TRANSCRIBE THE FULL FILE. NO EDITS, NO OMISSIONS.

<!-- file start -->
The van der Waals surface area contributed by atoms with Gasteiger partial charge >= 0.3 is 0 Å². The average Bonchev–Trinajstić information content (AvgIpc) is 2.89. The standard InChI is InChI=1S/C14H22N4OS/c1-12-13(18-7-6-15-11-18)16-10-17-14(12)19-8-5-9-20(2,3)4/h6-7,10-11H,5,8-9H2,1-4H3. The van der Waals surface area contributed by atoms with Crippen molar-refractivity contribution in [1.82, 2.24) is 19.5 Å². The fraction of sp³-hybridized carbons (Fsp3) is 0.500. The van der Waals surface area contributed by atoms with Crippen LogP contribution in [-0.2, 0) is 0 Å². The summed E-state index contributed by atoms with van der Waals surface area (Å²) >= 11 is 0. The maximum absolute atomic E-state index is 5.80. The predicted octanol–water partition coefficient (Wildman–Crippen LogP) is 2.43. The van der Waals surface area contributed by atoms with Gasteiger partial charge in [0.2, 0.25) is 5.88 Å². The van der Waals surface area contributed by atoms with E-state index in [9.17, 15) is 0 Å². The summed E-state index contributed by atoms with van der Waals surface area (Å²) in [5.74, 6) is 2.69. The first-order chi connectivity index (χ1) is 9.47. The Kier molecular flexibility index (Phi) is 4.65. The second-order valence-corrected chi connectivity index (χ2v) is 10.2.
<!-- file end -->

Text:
The van der Waals surface area contributed by atoms with Gasteiger partial charge >= 0.3 is 0 Å². The average Bonchev–Trinajstić information content (AvgIpc) is 2.89. The standard InChI is InChI=1S/C14H22N4OS/c1-12-13(18-7-6-15-11-18)16-10-17-14(12)19-8-5-9-20(2,3)4/h6-7,10-11H,5,8-9H2,1-4H3. The van der Waals surface area contributed by atoms with Crippen molar-refractivity contribution in [1.82, 2.24) is 19.5 Å². The fraction of sp³-hybridized carbons (Fsp3) is 0.500. The van der Waals surface area contributed by atoms with Crippen LogP contribution in [-0.2, 0) is 0 Å². The summed E-state index contributed by atoms with van der Waals surface area (Å²) >= 11 is 0. The maximum absolute atomic E-state index is 5.80. The predicted octanol–water partition coefficient (Wildman–Crippen LogP) is 2.43. The van der Waals surface area contributed by atoms with Gasteiger partial charge in [0.2, 0.25) is 5.88 Å². The van der Waals surface area contributed by atoms with E-state index in [9.17, 15) is 0 Å². The summed E-state index contributed by atoms with van der Waals surface area (Å²) in [5.74, 6) is 2.69. The first-order chi connectivity index (χ1) is 9.47. The Kier molecular flexibility index (Phi) is 4.65. The second-order valence-corrected chi connectivity index (χ2v) is 10.2.